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A grand jury can be convened on either a federal or a state level. A grand jury is different than a trial jury in that instead of determining whether or not a person did in fact commit the crime charged, a grand jury decides whether there is enough evidence to charge a person with committing a crime. If the grand jury decides there is enough evidence, they issue an indictment, which is a written formal charge of a crime.
The Fifth Amendment to the U.S. Constitution requires a grand jury to formally charge an accused person with any felony in federal court. State courts, however, use grand jury investigations differently. In Minnesota, a grand jury must indict the accused only when the charge involves life in prison. Grand juries can also be used in Minnesota for some lesser offenses, but they aren’t required.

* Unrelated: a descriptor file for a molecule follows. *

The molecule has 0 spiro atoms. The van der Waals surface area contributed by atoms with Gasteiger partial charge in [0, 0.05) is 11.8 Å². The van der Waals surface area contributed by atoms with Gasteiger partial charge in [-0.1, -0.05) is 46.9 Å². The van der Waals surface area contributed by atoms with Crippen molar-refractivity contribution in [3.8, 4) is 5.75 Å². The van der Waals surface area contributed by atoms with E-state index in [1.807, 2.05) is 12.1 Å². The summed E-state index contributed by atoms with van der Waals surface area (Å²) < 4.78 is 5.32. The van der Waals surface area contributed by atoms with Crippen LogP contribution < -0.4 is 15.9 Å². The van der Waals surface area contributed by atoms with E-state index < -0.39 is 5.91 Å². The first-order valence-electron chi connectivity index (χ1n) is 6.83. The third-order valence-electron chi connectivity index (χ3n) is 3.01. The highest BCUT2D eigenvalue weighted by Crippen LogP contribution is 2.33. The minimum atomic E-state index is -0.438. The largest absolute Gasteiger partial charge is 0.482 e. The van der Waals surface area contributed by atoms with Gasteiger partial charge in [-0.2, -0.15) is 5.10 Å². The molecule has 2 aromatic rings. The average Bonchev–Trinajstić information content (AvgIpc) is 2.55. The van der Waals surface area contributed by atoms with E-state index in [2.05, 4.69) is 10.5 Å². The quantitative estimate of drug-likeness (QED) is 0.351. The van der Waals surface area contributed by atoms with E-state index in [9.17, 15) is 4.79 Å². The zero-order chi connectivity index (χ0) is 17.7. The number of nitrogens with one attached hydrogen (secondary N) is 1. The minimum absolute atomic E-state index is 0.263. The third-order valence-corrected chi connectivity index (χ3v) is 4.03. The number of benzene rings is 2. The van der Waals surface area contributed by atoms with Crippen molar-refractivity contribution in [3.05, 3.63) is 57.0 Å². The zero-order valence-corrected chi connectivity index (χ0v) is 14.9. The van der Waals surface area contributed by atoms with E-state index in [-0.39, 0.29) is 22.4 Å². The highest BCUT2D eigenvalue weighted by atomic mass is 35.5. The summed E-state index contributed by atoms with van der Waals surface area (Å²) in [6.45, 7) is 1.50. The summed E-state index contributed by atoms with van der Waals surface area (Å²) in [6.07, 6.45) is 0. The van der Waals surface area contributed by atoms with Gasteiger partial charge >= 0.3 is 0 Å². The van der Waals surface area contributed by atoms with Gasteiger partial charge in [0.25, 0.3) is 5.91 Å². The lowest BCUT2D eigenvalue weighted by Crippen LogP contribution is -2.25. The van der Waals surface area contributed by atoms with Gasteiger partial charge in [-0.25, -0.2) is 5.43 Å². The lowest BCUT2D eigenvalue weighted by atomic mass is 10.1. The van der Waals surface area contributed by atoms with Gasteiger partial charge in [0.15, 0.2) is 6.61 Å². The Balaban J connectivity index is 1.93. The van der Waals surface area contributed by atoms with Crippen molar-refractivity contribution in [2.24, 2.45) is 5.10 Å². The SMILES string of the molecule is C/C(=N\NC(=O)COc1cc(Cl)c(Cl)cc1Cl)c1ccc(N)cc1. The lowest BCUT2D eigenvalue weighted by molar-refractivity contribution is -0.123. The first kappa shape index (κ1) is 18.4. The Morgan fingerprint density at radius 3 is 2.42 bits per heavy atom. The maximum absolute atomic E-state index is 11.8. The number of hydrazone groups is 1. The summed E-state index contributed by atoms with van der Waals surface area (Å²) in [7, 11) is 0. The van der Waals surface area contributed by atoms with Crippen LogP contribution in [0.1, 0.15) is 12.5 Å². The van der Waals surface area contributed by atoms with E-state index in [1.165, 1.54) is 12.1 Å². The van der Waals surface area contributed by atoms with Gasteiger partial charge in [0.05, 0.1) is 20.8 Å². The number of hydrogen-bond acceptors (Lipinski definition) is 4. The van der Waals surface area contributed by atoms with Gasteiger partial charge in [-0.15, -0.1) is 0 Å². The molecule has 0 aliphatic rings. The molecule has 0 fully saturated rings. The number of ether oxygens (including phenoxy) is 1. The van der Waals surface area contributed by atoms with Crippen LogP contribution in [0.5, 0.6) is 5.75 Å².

In a grand jury hearing, the prosecutor calls witnesses to testify. After the prosecutor questions a witness, each member of the grand jury will have the opportunity to ask questions of the witness as well. This is a very big difference between a grand jury and a trial jury. Whereas the trial jury just listens to testimony, a grand jury is able to communicate and elicit information from witnesses. Although it is very rare for the accused to testify, or any person to testify on the behalf of the accused, it is a possibility in a grand jury investigation. But there is no legal requirement for the accused to testify, and in fact, the Fifth Amendment grants the accused the right not to testify against himself or herself.
When to Involve a Defense Attorney
Grand jury proceedings are secretive and closed to the public, and happen after the prosecution has investigated and decided to bring charges. It is essentially the last step before formal charges are brought and the case goes to trial. If you are being investigated for any type of white collar crime, it is important that you contact the attorneys at Gaskins Bennett Birrell Schupp LLP as soon as you are aware of the investigation. It is always in your best interest to have an attorney in your corner.